The police were accused of responding slowly when hostel residents were threatened and of treating neo-Nazis too gently, often releasing without charge those allegedly involved in terrorizing hostel-dwellers. Courts handed down mild sentences, in most cases probation or brief jail terms. Western police units had to be deployed to the eastern region to help control the violence. Under pressure to act more forcefully, the federal police raided premises occupied by the neo-Nazis to gain evidence to suppress them. In December 1992, the federal Ministry of Interior banned four small neo-Nazi groups and also placed the Republikaner under observation to determine whether the organization could be banned as undemocratic under the constitution. A new federal police division to monitor and repress rightist violence was also announced at that time.

These actions soon bore fruit, and in 1993 the number of deaths caused by right-wing violence fell to eight and declined still further in 1994. Tough sentences on right-wing extremists acted as a deterrent to violence, and a tightening of the country's liberal asylum law in May 1993 reduced social tensions about the large number of foreigners living in Germany (see Political Developments since Unification, ch. 7).

International terrorist organizations are represented among several of the colonies of workers and asylum-seekers in Germany. Although more than 2 million Muslims from Turkey, the Middle East, and North Africa live in the cities of western Germany, only a tiny minority can be considered political extremists. In the 1980s, members of the Palestinian groups Hizballah and the Popular Front for the Liberation of Palestine-General Command had been involved in airline hijackings and attacks on United States service members. During the same decade, members of the Kurdish Workers' Party bombed and staged violent protests at the offices of the Turkish government in Germany, and the Provisional Irish Republican Army carried out several attacks against British military targets in Germany. The number of incidents of international terrorism abated during the late 1980s and the first half of the 1990s, however, in part because of more determined investigation and prosecution of international terrorism by the German police and judiciary authorities.

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The literature on the German military is vast. Readers seeking an introduction to the subject can consult Gordon A. Craig's classic and widely available The Politics of the Prussian Army, 1640-1945 . The same author's The Battle of Königgrätz explains why Prussia defeated Austria in 1866. Makers of Modern Strategy , edited by Peter Paret, Gordon A. Craig, and Felix Gilbert, presents several of Germany's military thinkers. Donald Abenheim's Reforging the Iron Cross , published in 1988, examines the contradictions between the military traditions of the past and the modern concept of "citizens in uniform."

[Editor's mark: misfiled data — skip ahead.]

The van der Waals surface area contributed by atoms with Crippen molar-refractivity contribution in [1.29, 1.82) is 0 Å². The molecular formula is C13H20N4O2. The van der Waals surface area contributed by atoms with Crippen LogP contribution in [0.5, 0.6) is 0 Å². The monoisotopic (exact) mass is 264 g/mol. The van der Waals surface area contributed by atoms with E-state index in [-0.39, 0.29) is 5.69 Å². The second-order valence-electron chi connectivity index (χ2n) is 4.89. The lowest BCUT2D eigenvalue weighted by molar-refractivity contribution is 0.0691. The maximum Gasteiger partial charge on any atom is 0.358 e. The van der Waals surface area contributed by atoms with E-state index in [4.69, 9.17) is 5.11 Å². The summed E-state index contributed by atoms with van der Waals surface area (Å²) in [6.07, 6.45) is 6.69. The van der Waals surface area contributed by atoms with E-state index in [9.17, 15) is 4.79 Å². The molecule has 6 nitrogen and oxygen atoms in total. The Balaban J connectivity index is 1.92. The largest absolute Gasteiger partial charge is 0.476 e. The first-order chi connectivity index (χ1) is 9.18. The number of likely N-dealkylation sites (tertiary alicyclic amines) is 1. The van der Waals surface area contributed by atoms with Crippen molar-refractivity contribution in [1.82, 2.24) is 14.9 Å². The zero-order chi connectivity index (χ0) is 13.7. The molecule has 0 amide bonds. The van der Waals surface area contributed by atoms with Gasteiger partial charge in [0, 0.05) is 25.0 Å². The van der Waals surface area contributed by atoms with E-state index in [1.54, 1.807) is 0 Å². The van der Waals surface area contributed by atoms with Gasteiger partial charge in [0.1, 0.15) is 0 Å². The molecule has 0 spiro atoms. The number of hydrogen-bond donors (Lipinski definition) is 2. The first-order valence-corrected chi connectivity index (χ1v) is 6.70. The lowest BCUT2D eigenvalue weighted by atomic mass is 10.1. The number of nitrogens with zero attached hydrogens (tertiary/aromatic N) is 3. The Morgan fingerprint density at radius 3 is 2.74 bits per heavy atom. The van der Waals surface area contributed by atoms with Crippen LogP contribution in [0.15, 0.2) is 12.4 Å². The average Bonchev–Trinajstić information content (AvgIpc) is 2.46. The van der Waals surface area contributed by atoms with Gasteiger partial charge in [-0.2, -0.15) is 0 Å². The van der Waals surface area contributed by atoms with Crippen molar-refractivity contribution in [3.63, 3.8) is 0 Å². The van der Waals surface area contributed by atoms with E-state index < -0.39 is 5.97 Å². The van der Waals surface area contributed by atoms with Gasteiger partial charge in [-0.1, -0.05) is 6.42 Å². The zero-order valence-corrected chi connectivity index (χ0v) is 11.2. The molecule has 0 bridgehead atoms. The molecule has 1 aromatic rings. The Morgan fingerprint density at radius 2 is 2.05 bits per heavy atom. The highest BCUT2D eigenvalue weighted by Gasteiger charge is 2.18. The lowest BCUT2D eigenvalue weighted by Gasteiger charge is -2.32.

The information on current staffing levels and equipment of the Bundeswehr reported in this chapter is derived from the 1994-95 edition of The Military Balance , an annual produced by the International Institute for Strategic Studies, and Jane's Fighting Ships, 1994-95 .

Geoffrey Van Orden, a British general who has served in Germany, appraises the changes in sight for the Bundeswehr as it shifts to a new role in "The Bundeswehr in Transition," in the London-based journal Survival . Thomas-Durell Young of the Strategic Studies Institute of the United States Army War College examines military reforms in The "Normalization" of the Federal Republic of Germany's Defense Structures . The commander of Germany's Eastern Corps, Lieutenant General Werner von Scheven, describes how the Bundeswehr approached one of its most difficult problems in "The Merger of Two Formerly Hostile German Armies" in the English-language edition of Aussenpolitik .

In German Police , Erika S. Fairchild discusses law enforcement under the German system, as does Jürgen Thomaneck in his article "Germany" in Police and Public Order in Europe , edited by John Roach and Jürgen Thomaneck. The United States Department of State's annual Country Reports on Human Rights Practices and its annual Patterns of Global Terrorism summarize the threat to internal security and assess police efforts to prevent violence. (For further information and complete citations, see Bibliography.)

Data as of August 1995